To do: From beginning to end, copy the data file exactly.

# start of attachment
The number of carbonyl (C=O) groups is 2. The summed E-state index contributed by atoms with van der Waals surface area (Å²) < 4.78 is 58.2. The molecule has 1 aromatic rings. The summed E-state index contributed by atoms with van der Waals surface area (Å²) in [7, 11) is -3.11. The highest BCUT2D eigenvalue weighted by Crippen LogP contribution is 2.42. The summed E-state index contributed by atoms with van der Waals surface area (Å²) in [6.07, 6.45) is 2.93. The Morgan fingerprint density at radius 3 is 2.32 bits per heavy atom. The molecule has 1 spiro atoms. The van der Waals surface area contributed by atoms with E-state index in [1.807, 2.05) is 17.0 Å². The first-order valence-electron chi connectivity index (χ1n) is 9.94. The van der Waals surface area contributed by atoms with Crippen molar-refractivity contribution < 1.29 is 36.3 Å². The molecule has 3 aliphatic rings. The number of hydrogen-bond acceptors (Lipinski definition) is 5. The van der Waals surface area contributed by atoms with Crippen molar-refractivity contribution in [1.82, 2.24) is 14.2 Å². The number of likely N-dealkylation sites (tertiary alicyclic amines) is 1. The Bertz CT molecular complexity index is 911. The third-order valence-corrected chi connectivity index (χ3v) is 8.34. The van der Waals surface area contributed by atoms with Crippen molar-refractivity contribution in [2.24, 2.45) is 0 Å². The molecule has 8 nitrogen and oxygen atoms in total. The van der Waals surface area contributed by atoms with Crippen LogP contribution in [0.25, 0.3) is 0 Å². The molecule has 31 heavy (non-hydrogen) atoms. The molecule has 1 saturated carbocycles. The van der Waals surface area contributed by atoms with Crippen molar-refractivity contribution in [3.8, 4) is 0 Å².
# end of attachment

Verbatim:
The number of carbonyl (C=O) groups is 2. The summed E-state index contributed by atoms with van der Waals surface area (Å²) < 4.78 is 58.2. The molecule has 1 aromatic rings. The summed E-state index contributed by atoms with van der Waals surface area (Å²) in [7, 11) is -3.11. The highest BCUT2D eigenvalue weighted by Crippen LogP contribution is 2.42. The summed E-state index contributed by atoms with van der Waals surface area (Å²) in [6.07, 6.45) is 2.93. The Morgan fingerprint density at radius 3 is 2.32 bits per heavy atom. The molecule has 1 spiro atoms. The van der Waals surface area contributed by atoms with E-state index in [1.807, 2.05) is 17.0 Å². The first-order valence-electron chi connectivity index (χ1n) is 9.94. The van der Waals surface area contributed by atoms with Crippen molar-refractivity contribution < 1.29 is 36.3 Å². The molecule has 3 aliphatic rings. The number of hydrogen-bond acceptors (Lipinski definition) is 5. The van der Waals surface area contributed by atoms with Crippen molar-refractivity contribution in [1.82, 2.24) is 14.2 Å². The number of likely N-dealkylation sites (tertiary alicyclic amines) is 1. The Bertz CT molecular complexity index is 911. The third-order valence-corrected chi connectivity index (χ3v) is 8.34. The van der Waals surface area contributed by atoms with Crippen molar-refractivity contribution in [2.24, 2.45) is 0 Å². The molecule has 8 nitrogen and oxygen atoms in total. The van der Waals surface area contributed by atoms with Crippen LogP contribution in [0.25, 0.3) is 0 Å². The molecule has 31 heavy (non-hydrogen) atoms. The molecule has 1 saturated carbocycles. The van der Waals surface area contributed by atoms with Crippen molar-refractivity contribution in [3.8, 4) is 0 Å².